Fermenting tomato seed to remove disease
The easy way to save tomato seed is to squeeze it onto paper towel and dry it. However any diseases – viruses and pathogens – will be retained in seed dried this way. At Sustainable Macleod, we share seed with the community and grow seedlings for the Macleod Organic Community Garden, so we have an ethical obligation to clean our seed of any disease. In future, we will need to only accept fermented seed, or seedlings grown from fermented seed so here’s how to do it.
Fermenting tomato seeds mimics nature. In nature, a tomato will fall to the ground, and ferment (rot), removing the sprout inhibitor that is the gel sac around each seed, and then germinate, resulting in new plants.
How to ferment tomato seed
It is easy to ferment seed. You will need a small, lidded jar for each variety. Label each jar before using. Choose only healthy, ripe tomatoes.
Cut the tomato in half and squeeze the pulp into a jar. Cover with 1 cm of water*, screw the lid on and place in a warm spot. An outside spot is good because the mix will become smelly though this is generally only apparent when the lid is removed. Technically speaking, you don’t need a lid but it does keep in the stench.
Inspect the jar each day. You are looking for a white mould to form on the surface. This will take 3 – 5 days. Once the mould has spread across the surface, inspect the jar again for viable seed. To do this, lift up the jar without tipping it and look at it from beneath. You will see the viable seed on the bottom. Seed that floats is not viable and should be gently tipped out, and then the sunken seed tipped into a strainer and rinsed. On the second day of mould forming, embark on this process. As you have removed the sprouting inhibitor, any longer will result in the seeds germinating in the jar and they will need to be thrown away.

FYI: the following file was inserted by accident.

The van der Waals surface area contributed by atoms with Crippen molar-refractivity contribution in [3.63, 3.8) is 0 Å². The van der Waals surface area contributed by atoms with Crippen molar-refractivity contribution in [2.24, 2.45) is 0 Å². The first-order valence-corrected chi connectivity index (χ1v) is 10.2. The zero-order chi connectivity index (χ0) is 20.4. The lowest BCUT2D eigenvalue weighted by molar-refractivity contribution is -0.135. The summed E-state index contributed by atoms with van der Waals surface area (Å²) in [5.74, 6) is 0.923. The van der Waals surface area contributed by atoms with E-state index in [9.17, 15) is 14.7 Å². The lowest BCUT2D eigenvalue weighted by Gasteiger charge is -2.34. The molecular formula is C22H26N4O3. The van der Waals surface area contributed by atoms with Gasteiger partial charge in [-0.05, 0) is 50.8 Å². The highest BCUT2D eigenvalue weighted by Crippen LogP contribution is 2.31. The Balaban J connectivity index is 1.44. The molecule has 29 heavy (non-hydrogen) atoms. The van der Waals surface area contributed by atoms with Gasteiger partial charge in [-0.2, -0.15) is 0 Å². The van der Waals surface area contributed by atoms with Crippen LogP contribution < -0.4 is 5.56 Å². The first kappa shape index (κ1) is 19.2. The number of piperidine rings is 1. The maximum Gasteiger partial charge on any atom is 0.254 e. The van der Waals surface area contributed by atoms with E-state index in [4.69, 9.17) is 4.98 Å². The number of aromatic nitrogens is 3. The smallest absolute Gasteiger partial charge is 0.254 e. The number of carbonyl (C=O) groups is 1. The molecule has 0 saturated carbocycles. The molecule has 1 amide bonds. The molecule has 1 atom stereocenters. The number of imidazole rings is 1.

To dry the seed, rinse it in a strainer under running water and then tip it onto baking paper or paper plate, and spread the seed out so it does not dry in clumps. Do not use a ceramic plate or paper towel. Water will pool on ceramic plates and the tiny hairs on the tomato seed will adhere to paper towel – neither of which we want. Any water on baking paper and paper plates will disappear quickly and both surfaces prevent damage to the minute hairs of the seeds. Place the seeds in a warm, airy place to dry. This will take about a week. Then store them in envelopes or jars in a cool, airy place out of direct sunlight.
This process can also be used to save cucumber seed.
*Some people do not add water to very juicy seed but I do because it is much easier to tip off any unviable seed. Adding water slows the process by about a day but that does not matter.
Written by Robin Gale-Baker